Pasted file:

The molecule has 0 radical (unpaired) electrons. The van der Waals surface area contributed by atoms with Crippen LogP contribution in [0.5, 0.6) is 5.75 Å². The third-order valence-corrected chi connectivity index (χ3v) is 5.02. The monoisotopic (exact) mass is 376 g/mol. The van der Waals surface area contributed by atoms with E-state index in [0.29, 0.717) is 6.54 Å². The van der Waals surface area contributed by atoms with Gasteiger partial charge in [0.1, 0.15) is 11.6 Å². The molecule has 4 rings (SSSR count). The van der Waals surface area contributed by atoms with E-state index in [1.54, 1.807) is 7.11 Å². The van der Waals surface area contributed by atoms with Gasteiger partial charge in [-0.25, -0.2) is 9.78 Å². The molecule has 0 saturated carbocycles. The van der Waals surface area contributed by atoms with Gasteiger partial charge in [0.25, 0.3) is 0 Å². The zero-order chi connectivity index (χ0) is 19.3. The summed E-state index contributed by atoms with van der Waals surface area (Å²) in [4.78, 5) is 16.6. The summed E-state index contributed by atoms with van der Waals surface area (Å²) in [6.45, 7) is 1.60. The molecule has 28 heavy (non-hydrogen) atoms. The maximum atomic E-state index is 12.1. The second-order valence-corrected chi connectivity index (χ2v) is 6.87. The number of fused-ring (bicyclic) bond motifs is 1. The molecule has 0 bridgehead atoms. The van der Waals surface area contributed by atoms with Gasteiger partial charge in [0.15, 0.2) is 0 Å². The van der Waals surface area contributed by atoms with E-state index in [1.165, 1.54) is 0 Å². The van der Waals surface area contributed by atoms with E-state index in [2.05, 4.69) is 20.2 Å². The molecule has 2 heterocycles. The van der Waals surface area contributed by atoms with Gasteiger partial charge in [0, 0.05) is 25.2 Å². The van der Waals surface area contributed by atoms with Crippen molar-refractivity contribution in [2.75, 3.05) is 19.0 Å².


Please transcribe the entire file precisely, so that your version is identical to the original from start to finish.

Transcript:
The molecule has 0 radical (unpaired) electrons. The van der Waals surface area contributed by atoms with Crippen LogP contribution in [0.5, 0.6) is 5.75 Å². The third-order valence-corrected chi connectivity index (χ3v) is 5.02. The monoisotopic (exact) mass is 376 g/mol. The van der Waals surface area contributed by atoms with E-state index in [0.29, 0.717) is 6.54 Å². The van der Waals surface area contributed by atoms with Gasteiger partial charge in [0.1, 0.15) is 11.6 Å². The molecule has 4 rings (SSSR count). The van der Waals surface area contributed by atoms with E-state index in [1.54, 1.807) is 7.11 Å². The van der Waals surface area contributed by atoms with Gasteiger partial charge in [-0.25, -0.2) is 9.78 Å². The molecule has 0 saturated carbocycles. The van der Waals surface area contributed by atoms with Gasteiger partial charge in [0.25, 0.3) is 0 Å². The zero-order chi connectivity index (χ0) is 19.3. The summed E-state index contributed by atoms with van der Waals surface area (Å²) in [4.78, 5) is 16.6. The summed E-state index contributed by atoms with van der Waals surface area (Å²) in [6.45, 7) is 1.60. The molecule has 28 heavy (non-hydrogen) atoms. The maximum atomic E-state index is 12.1. The second-order valence-corrected chi connectivity index (χ2v) is 6.87. The number of fused-ring (bicyclic) bond motifs is 1. The molecule has 0 bridgehead atoms. The van der Waals surface area contributed by atoms with Gasteiger partial charge in [0.15, 0.2) is 0 Å². The van der Waals surface area contributed by atoms with E-state index in [1.165, 1.54) is 0 Å². The van der Waals surface area contributed by atoms with E-state index in [2.05, 4.69) is 20.2 Å². The molecule has 2 heterocycles. The van der Waals surface area contributed by atoms with Gasteiger partial charge in [0, 0.05) is 25.2 Å². The van der Waals surface area contributed by atoms with Crippen molar-refractivity contribution in [2.75, 3.05) is 19.0 Å².